Home >> Chamber's Encyclopedia, Volume 15 >> Vendee La to Viviparous Fish

Chamber's Encyclopedia, Volume 15

Vendee La
Vendee. La, A Maritime Department In The West Of France, Bounded On The W. By The Bay Of Biscay, On The N. By The Department Of Loire-inferieure, And On The S. By That Of Charente-inferieure. Area, 2,587 Sq.m.; Pop. '76, 411,781. The Depart Ment, Which Owes Its Name To A ...

Vendetta
Vendetta, (vengeance), The Term Used To Denote The Practice, As It Prevails In Cor Sica. Of Individuals Taking Private Vengeance Upon Those Who Have Shed The Blood Of Their Relations. In Corsica, When A Murder Has Been Committed, The Murderer Is Pur Sued Not Only By The Officers Of Justice ...

Venesection
Venesection (occasionally Termed Phlebotomy, And Popularly Known As Blood Letting Or Bleeddig) Is An Incision Into A Vein, For The Abstraction Of Blood. Although The Operation May Be Performed On Many Of The Superficial Veins, It Is Restricted In This Country To The Veins At The Bend Of The Elbow. ...

Venezuela
Venezuela, A Republic In The N.w. Of South America, Bounded On The N. By The Caribbean Sea, On The W. By The United States Of Colombia (new Grenada), On The S. By Brazil, And On The E. By British Guiana. Lat. 1° 20' To 12° 25' N.; Long. 59° 45' ...

Venial Sin
Venial Sin (lat. Veniale, Pardonable, From Venia, Pardon), A Term Used, Chiefly In Roman Catholic Theology, To Denote The Less Heinous Class Of Offenses Against The Law Of God. Roman Catholic Divines Infer From Many Passages Of Scripture That There Are Various Grades Of Guilt In The Culpable Actions Of ...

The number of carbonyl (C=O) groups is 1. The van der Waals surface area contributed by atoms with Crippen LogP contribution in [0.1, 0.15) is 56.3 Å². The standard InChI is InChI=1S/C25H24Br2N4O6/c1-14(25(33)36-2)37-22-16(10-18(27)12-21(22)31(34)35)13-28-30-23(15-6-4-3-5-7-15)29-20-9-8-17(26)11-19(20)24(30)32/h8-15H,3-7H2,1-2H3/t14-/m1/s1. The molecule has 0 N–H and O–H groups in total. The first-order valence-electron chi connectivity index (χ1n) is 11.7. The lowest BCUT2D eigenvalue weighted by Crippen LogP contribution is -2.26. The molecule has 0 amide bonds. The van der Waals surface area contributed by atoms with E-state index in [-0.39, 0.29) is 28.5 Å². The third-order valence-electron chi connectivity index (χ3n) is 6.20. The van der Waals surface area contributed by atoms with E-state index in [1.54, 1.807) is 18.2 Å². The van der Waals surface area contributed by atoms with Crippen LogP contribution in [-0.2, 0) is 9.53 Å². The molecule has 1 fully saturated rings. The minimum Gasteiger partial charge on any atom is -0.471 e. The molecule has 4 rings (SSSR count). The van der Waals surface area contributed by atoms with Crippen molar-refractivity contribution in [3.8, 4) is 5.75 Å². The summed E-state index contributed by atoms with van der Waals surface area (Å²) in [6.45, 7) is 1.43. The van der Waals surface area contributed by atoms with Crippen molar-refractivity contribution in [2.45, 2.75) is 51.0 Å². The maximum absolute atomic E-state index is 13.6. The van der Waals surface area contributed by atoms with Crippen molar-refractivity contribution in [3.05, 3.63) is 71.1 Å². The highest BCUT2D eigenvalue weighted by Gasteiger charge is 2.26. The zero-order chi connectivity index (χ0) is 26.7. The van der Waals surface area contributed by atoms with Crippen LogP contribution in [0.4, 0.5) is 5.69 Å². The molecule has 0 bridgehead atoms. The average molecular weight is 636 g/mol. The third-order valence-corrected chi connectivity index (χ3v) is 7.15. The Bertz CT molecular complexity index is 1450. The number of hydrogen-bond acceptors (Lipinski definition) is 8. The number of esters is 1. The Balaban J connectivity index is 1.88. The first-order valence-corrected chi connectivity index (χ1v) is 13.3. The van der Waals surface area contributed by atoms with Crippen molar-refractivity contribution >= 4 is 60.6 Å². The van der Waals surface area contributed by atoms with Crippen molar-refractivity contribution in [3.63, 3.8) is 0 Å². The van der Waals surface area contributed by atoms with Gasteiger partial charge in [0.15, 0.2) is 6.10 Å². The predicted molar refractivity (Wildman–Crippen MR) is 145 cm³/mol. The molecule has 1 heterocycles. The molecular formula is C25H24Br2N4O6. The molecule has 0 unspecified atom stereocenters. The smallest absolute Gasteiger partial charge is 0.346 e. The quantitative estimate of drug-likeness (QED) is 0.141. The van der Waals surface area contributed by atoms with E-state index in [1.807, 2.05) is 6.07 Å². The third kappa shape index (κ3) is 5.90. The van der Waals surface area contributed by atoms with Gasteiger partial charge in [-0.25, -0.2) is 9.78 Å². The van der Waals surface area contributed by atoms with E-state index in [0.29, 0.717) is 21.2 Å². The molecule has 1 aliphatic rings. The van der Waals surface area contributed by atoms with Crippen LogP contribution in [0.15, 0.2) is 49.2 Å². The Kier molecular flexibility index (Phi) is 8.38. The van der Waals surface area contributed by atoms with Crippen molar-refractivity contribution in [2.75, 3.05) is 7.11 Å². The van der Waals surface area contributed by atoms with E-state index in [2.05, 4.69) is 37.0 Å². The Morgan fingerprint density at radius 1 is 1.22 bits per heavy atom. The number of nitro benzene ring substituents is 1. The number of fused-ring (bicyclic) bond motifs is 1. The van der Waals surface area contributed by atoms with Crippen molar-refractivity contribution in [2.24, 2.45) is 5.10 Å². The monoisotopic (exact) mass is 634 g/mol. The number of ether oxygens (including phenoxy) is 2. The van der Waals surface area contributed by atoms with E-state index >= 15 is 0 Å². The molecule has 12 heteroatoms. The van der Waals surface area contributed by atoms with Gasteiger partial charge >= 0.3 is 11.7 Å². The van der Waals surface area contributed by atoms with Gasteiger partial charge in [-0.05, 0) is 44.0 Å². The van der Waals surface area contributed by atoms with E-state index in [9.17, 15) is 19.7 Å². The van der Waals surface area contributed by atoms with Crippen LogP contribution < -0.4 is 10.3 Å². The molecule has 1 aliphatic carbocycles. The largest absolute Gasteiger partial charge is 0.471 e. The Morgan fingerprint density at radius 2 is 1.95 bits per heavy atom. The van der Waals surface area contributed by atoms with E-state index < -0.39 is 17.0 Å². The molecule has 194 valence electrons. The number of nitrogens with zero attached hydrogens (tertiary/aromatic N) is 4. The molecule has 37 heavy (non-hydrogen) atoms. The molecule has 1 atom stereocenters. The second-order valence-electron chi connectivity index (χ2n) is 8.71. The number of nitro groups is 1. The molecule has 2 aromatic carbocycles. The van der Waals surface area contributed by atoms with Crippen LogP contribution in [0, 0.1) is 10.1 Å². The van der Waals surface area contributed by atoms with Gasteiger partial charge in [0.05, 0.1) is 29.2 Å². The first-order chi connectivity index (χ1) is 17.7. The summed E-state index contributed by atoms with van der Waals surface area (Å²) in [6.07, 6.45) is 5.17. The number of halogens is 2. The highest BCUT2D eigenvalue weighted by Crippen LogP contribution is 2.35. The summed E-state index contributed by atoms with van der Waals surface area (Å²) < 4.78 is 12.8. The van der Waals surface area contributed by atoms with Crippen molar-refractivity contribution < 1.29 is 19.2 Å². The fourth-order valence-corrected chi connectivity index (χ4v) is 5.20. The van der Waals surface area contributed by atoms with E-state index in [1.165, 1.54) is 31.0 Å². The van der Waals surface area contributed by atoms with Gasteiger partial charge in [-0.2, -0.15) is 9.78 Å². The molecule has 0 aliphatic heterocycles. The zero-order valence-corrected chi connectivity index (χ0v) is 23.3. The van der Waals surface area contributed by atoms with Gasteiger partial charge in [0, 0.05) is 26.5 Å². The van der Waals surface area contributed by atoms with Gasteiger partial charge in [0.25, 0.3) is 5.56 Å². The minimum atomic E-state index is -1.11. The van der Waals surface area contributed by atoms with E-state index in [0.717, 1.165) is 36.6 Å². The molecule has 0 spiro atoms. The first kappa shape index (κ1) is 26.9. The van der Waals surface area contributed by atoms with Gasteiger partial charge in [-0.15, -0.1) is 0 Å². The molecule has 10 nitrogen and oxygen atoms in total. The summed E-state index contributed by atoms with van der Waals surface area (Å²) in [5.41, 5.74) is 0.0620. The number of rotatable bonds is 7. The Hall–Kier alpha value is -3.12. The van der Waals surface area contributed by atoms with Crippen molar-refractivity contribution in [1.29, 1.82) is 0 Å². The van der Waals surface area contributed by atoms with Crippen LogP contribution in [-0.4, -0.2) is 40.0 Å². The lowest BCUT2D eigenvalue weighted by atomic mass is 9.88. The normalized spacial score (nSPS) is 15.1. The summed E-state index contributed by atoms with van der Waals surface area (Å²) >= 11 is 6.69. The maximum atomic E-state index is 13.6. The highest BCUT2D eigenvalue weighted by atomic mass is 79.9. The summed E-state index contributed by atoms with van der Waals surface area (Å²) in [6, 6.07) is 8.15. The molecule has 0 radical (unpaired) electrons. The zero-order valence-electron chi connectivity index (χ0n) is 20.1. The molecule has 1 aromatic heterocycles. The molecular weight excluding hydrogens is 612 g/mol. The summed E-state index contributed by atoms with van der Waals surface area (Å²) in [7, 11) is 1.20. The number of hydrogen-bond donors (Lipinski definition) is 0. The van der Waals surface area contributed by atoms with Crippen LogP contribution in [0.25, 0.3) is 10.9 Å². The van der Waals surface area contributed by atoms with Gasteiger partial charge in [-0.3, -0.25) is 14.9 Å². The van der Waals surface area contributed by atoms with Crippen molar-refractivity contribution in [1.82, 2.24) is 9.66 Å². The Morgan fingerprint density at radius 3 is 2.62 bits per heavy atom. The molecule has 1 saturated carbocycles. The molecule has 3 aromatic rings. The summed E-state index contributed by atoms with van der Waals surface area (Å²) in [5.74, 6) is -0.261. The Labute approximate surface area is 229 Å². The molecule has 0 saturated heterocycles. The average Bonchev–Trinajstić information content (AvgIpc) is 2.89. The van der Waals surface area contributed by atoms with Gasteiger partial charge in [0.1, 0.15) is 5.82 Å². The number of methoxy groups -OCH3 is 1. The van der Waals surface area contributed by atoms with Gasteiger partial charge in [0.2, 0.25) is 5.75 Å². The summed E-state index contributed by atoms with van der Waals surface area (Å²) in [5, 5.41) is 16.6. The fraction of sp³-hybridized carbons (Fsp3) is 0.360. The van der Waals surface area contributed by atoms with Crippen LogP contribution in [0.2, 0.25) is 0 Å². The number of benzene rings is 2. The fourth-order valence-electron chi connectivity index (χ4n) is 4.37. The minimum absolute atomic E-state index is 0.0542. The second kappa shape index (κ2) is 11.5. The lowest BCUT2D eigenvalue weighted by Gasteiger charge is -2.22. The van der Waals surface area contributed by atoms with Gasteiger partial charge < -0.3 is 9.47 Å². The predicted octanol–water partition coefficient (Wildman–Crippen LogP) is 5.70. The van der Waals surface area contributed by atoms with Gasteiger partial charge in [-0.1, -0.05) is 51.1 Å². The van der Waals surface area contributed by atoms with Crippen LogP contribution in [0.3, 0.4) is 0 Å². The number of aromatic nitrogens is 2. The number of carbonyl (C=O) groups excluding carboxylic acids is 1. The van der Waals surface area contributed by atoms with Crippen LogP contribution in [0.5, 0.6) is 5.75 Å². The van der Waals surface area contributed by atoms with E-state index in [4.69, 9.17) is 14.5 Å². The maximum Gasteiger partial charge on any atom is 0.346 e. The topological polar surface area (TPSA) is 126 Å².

Venice
Venice, A Fortified City Of Northern Italy, One Of The Noblest, Most Famous, And Sin Gular Cities In The World, Is Built Upon A Crowded Cluster Of Islets, In The Lagoon Of The Same Name, On The N.w. Fringe Of The Adriatic Sea, 23 M. E. Of Padua By The ...

Venomous Bites And Stings
Venomous Bites And Stings. Under This Title Are Considered All Wounds Inflicted By Animals Which By Their Bites Or Stings Introduce Poisonous Or Irritating Matter Into The Bodies Of Their Victims. In This Country The Subject Is Of Comparatively Little Importance, Since It Is Very Seldom That The Bite Of ...

Venus
Venus, The Roman Goddess Of Jove, Subsequently Identified With The Greek Aphro Ilite (q.v.). Originally, She Does Not Seem To Have Occupied A Conspicuous Place In The Latin Religion, And Scarcely, If At All, Figures In The History Of Rome Under The Kings; A Circumstance That Throws No Inconsiderable Light ...

Venusberg
Ve'nusberg, The Name Of Several Mountains In Germany, Especially In Swabia; It Appears To Be Met With In Italy Also. It Occurs For The First Time, So Far As Is Known, In A Poem Called The Children Of Limburg, Composed In The Netherlands About 1337 (pub Lished By Van Den ...

Vera Cruz Or Villa
Vera Cruz. Or Villa Nuzva De La Vera Cruz (the New City Of The Real Cross), An Important City On The E. Coast Of Mexico, About 200 In. E. Of The City Of Mexico, With A Pop. Of About 15,000, Composed Of A Motley Collection From Many Nations. The City ...

Verdigris
Verdigris Is The Popular Name For Diacetate Of Copper (2cuo,c,il0.+6aq), A Substance Which Is Largely Used For Commercial Purposes, And As An External Application In Surgery. It Is Prepared On A Large Scale By Piling Up Copper-plates With Alternate Layers Of Mare Or Fermenting Grape-skins. In The Course Of A ...

Vermicides Verxifiiges
Verxifiiges, Vermicides, Or Azitnelnimics, Are Remedies Which Possess The Property Of Destroying Intestinal Worms, Or Of Expelling Them From The Digestive Canal The Only Worms Whose Presence In The Intestinal Canal Is So Common, That The Remedies For Their Destruction And Expulsion Require Special Notice, Are The Two Varieties Of ...